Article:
Barker hypothesis

Barker hypothesis

The proposition that a baby's nourishment in utero and during infancy determines the subsequent development of risk factors such as high blood pressure, blood clotting biochemistry and glucose intolerance and is thus a major determinant of coronary heart disease later in life.
References in periodicals archive ?
Moore looked at obesity trends through the lens of the Barker Hypothesis, which got us thinking more than 3 decades ago about the role of intrauterine environment in short- and long-term health of offspring.
Meticulous studies on individuals suffering from different NCDs eventually led to the formulation of the Barker hypothesis that 'under-nutrition in utero permanently changes the body's structure and function in ways that programme the appearance of disease in later life' (Barker 1997).
The paper is the first summary of prehistoric evidence for the Barker hypothesis - the idea that many adult diseases originate during fetal development and early childhood.
Therefore, I am very pleased that this month's Master Class is devoted to a discussion of how the Barker hypothesis applies today.
This proposal grew out of the Barker hypothesis which evolved into the Thrifty Phenotype hypothesis.
Some of these may have a direct influence on embryonic development, whereas others may exert their effects later in life, as predicted by the Barker hypothesis (Barker 1990).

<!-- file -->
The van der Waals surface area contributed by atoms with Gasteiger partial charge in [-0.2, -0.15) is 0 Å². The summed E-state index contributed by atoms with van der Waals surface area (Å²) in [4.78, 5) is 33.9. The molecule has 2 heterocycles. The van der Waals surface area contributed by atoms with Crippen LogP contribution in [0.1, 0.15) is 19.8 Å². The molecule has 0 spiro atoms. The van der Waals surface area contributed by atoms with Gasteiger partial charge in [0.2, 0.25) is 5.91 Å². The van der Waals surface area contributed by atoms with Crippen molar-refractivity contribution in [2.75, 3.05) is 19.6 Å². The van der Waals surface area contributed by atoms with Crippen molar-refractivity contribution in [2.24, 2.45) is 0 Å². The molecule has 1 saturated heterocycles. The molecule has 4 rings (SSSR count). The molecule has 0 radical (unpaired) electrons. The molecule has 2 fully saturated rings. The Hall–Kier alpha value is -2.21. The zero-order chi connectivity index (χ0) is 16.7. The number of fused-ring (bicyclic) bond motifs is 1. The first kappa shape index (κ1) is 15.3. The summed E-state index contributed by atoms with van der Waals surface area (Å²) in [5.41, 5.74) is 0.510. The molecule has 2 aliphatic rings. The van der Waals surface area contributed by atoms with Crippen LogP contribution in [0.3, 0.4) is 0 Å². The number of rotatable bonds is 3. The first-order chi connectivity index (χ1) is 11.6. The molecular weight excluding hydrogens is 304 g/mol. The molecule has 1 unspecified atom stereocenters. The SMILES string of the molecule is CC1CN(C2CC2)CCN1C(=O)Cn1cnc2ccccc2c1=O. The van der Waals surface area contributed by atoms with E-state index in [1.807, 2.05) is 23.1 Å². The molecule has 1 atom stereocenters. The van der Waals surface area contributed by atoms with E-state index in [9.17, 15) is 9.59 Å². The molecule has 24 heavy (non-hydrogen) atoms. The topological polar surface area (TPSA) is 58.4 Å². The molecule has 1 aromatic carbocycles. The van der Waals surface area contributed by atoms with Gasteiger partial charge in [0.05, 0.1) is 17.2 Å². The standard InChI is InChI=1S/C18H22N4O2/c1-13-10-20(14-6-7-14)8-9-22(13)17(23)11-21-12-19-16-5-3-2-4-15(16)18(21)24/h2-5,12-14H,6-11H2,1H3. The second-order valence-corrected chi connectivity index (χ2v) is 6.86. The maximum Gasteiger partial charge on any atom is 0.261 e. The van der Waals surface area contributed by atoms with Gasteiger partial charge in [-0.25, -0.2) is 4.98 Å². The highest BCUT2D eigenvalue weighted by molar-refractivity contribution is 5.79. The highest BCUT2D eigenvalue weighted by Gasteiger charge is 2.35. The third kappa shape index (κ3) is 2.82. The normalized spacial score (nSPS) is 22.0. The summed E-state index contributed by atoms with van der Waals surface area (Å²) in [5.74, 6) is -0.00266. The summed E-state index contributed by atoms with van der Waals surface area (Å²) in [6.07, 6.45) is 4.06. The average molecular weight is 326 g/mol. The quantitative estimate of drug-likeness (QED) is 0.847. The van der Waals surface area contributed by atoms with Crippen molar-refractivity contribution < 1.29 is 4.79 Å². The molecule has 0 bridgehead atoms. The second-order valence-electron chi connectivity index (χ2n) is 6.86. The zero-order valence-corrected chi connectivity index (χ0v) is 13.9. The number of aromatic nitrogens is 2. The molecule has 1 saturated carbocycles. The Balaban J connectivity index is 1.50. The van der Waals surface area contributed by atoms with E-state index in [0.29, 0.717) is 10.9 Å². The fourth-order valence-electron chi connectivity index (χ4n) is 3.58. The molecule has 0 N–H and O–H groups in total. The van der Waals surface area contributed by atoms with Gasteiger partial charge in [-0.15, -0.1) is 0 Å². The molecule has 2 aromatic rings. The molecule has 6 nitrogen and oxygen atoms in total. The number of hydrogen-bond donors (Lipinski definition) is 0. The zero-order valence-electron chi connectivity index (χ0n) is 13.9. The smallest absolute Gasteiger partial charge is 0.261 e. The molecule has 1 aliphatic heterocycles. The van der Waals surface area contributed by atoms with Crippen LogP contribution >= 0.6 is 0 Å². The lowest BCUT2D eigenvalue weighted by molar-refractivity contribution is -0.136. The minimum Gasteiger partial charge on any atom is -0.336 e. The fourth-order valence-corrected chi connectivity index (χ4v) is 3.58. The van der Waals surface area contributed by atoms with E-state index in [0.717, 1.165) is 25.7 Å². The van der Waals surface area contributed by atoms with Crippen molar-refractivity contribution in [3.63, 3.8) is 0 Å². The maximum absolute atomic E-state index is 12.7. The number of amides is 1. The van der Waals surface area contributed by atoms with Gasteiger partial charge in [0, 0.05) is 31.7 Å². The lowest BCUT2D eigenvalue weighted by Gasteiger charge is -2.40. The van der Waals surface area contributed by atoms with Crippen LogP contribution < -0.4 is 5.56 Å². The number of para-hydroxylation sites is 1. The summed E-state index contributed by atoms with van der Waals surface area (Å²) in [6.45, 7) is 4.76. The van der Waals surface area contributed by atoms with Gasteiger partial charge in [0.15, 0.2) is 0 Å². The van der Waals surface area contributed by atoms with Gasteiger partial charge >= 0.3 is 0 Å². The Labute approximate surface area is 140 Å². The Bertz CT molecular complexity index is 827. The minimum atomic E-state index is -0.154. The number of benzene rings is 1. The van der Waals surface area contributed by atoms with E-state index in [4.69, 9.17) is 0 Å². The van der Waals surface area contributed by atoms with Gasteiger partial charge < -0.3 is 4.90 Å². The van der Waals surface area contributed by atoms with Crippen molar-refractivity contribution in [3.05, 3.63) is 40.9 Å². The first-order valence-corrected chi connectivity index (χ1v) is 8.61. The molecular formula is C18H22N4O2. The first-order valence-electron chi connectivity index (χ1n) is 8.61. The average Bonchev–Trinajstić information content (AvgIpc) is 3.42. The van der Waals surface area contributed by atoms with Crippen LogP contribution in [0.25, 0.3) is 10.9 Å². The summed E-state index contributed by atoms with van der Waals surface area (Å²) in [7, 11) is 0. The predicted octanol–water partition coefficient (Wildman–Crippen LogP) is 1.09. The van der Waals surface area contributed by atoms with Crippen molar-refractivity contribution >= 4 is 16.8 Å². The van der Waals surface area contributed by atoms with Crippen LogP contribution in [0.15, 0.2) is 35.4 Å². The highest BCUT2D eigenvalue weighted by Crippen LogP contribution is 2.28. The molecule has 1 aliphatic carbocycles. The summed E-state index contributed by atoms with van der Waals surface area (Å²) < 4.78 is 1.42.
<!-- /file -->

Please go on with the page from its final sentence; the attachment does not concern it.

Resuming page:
Both maternal obesity and gestational diabetes get at the heart of the Barker hypothesis, albeit a twist, in that excessive maternal adiposity and associated insulin resistance results in high maternal blood glucose, transferring excessive nutrients to the fetus.
Key words: Barker hypothesis, chlorpyrifos, cholesterol, diabetes mellitus type 2, insulin, organophosphates, triglycerides.
At the 2003 Mount Sinai Conference on Early Environmental Origins of Neurological Degeneration, we explored the plausibility of extending the Barker hypothesis to encompass brain development and to explore the impacts of toxic chemicals on brain development.
Mounting validation of the Barker hypothesis has farreaching implications for the practice of obstetrics, Dr.
PD could be "programmed" in utero according to the Barker hypothesis for chronic diseases (Kuh and Ben-Shlomo 1997), and aging may be only a period where there is a second hit or an interaction with other processes.
Fausett added that his data may have some bearing on the much-debated Barker hypothesis, which suggests prenatal origins to late onset adult disease (BMJ 298[6673]:564-67, 1989).